Side Talks with Girls/Chapter 21

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VERY many of my girls were last June's brides, and yet they have been loving and kind enough to ask that they may still be on the list to which they belonged before the title of "mistress" was put before their names.

As the days go by it dawns on the mind of the young wife that the man she loves is regarding her no longer as an angel, no longer as a bit of Dresden china, and, just at first, she is surprised. Nobody has told her that the first year of her married life would be the most difficult one. During that time she must learn what it is to be a companion to her husband. She must remember that she has entered into his life, that she must be his comrade through good fortune and through bad, and encourage him to look at the best side of life and always to hope when it is dark for sunshine in the future. The years or months of courtship have not made these two people acquainted with each other. The little bit of temper that was so fully concealed, the habit of saying some hasty little word that was subdued, and the undesirable method of being unpunctual and a bit careless that was hidden—all these are gradually discovered during the first year of one's married life. And no matter how much a wife may suffer (and she certainly will) she must learn to control herself, and to bear as much as possible with her husband's weaknesses. The advanced woman may think that this sounds very weak and not at all progressive. Perhaps it is not, but very certainly it is the only way that one can become a good wife, and a happy one.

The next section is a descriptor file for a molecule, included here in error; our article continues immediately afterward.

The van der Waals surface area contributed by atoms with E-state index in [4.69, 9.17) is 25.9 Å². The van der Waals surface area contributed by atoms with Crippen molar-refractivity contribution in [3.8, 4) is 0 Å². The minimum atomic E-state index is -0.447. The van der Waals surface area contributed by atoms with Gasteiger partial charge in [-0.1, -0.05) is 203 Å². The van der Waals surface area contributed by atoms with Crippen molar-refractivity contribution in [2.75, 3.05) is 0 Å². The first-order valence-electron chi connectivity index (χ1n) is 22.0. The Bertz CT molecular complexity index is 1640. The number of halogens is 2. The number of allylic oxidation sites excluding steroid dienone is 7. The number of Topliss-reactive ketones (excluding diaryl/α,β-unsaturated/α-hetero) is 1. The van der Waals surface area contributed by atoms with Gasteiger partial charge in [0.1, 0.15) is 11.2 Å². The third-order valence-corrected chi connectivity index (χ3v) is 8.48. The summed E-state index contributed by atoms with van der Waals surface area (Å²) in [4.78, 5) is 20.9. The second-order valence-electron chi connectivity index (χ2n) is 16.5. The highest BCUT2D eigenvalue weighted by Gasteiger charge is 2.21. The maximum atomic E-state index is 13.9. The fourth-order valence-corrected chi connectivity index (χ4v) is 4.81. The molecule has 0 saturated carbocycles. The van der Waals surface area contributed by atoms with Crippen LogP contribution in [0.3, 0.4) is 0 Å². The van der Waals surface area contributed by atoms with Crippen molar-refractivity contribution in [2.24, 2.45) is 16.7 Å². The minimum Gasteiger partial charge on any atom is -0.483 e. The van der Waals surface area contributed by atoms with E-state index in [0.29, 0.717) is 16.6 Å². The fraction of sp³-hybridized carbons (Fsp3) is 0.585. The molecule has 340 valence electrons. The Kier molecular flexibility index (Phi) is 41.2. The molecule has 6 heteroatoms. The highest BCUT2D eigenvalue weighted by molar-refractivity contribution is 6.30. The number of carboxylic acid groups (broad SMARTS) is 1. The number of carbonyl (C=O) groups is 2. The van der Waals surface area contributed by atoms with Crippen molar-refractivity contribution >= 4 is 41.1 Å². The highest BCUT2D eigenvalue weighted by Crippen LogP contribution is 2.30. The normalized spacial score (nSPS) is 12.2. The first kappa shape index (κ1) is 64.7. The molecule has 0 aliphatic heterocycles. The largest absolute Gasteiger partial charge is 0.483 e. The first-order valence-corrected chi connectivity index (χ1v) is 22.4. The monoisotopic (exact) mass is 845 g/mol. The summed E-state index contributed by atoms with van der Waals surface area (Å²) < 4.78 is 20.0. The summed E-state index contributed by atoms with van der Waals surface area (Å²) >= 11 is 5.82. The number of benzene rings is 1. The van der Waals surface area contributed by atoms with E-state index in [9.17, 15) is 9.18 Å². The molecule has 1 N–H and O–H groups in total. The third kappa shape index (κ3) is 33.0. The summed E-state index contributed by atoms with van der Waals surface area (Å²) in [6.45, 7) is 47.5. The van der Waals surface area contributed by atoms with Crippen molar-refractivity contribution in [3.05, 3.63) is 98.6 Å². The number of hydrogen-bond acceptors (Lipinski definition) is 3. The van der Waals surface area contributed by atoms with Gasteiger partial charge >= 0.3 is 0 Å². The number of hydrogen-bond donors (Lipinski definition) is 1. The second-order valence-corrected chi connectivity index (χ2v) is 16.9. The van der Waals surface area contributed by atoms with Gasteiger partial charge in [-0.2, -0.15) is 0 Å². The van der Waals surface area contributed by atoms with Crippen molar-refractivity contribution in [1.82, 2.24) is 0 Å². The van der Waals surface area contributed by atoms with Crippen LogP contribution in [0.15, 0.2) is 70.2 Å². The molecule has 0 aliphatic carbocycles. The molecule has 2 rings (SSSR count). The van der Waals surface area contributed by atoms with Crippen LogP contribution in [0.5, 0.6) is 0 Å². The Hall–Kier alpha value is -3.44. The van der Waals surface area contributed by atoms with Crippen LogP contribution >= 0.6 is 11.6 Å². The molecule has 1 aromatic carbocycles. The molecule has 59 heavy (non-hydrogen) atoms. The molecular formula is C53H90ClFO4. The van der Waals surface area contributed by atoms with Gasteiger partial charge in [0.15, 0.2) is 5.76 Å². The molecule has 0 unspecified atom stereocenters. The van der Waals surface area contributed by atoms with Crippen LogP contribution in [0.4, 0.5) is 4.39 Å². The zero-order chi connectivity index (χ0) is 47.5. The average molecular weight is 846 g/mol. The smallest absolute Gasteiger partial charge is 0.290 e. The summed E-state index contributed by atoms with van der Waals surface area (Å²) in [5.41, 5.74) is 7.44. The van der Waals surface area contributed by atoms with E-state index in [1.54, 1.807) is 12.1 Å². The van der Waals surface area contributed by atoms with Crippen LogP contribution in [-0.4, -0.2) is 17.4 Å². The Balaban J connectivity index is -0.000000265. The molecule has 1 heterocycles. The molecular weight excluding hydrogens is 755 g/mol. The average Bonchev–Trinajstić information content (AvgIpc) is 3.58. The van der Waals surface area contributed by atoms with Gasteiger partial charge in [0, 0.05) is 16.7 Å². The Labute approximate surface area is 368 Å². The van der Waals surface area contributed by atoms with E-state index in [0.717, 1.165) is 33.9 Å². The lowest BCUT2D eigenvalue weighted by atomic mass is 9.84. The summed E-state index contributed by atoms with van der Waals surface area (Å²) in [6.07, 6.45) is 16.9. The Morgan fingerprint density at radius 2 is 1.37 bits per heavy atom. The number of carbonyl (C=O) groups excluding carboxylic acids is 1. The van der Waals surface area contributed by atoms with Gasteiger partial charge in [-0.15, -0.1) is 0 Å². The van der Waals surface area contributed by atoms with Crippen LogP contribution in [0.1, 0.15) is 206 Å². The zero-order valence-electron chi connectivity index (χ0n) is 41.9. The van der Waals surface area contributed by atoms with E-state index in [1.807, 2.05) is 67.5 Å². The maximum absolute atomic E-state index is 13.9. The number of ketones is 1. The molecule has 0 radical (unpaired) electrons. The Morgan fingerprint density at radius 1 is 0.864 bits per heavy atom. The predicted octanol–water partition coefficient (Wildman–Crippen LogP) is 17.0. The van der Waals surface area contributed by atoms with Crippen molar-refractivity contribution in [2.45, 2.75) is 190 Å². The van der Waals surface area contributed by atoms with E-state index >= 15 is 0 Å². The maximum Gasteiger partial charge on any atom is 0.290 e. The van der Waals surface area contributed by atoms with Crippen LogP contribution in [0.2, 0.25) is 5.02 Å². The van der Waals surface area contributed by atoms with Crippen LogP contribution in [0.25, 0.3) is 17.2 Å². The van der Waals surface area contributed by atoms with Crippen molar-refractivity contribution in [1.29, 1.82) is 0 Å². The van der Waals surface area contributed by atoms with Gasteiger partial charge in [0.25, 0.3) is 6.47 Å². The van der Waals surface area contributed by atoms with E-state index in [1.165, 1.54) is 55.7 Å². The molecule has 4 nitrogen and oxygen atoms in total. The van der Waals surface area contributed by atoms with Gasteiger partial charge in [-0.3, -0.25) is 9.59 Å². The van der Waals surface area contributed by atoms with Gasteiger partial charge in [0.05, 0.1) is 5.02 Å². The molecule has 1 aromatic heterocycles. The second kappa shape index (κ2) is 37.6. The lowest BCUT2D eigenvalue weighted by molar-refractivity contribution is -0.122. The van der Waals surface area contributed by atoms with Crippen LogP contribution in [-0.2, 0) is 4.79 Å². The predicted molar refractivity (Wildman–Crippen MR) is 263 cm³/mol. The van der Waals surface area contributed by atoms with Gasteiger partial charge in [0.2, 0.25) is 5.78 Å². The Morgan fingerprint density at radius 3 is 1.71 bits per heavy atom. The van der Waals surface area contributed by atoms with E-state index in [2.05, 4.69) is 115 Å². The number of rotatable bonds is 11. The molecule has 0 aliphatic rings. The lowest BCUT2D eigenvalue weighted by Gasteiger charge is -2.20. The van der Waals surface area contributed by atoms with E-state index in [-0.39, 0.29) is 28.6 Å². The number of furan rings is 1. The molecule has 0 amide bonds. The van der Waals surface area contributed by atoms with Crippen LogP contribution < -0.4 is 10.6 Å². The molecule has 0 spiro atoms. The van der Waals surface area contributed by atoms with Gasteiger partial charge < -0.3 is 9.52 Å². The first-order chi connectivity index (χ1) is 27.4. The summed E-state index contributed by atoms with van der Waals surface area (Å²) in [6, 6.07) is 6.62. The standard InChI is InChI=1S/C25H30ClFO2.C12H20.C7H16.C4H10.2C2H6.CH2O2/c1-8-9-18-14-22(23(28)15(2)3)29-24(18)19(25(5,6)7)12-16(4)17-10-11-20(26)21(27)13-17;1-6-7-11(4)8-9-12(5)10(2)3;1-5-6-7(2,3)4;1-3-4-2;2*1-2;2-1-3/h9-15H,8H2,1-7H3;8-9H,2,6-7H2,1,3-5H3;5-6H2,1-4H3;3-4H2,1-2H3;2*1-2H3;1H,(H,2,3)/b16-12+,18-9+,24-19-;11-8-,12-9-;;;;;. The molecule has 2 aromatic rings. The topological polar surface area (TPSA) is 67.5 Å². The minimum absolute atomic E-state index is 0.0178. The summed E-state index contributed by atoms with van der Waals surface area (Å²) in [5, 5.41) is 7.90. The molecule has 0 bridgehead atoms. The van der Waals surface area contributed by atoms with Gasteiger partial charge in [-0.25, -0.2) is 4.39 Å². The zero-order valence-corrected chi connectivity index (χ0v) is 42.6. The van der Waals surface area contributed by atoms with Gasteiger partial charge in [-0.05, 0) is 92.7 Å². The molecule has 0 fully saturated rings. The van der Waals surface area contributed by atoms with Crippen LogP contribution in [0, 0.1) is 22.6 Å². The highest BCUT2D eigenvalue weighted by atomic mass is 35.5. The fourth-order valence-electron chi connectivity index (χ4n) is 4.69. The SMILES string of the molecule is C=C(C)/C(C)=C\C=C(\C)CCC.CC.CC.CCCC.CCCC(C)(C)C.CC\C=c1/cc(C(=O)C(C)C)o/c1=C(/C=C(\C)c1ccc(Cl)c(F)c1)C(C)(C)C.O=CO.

Perhaps the husband you so much love is inclined to be untidy; to throw a scarf there and a piece of soiled linen here; to lay a book down where it does not belong, and to leave a pile of photographs in disorder, so that it really requires some trouble to arrange them. Now the wisest thing to do is to say nothing about the careless ways, but after the lord and master has departed to take a little time to put everything back in its place. It is much better to give that time and that little extra work than it would be to find fault, for while the first words of fault-finding might be listened to with a certain amount of grace, the next might be met with frowns and the next with disagreeable words. And then just as certain will come the first quarrel.

And when two people who love each other quarrel they can say more bitter words to each other than any people in the world. Your husband will go away feeling that you do not care for him; you will cry until your head aches, and all because you refused to take a little bit of trouble. Think of the trouble that he takes for you; think of the many hours when business cares are upon his shoulders about which you know nothing; and thinking of this remember that all he asks of you is to be a good housewife.


It will surely come. Two healthy people are bound to differ about something, and all that I can advise you to do when it does appear is to say that you are sorry and you hope that it will never happen again. No matter if you are in the right, do this. You are in the wrong for quarreling, and you can apologize for that. Be sure that your husband will find out where he was wrong, and after your little request for forgiveness he will make his. Then, when you feel inclined to quarrel the next time, don't do it. Don't set your teeth and close your lips and make up your mind that you will hold your tongue, but speak. A sullen silence is as bad as a quarrel.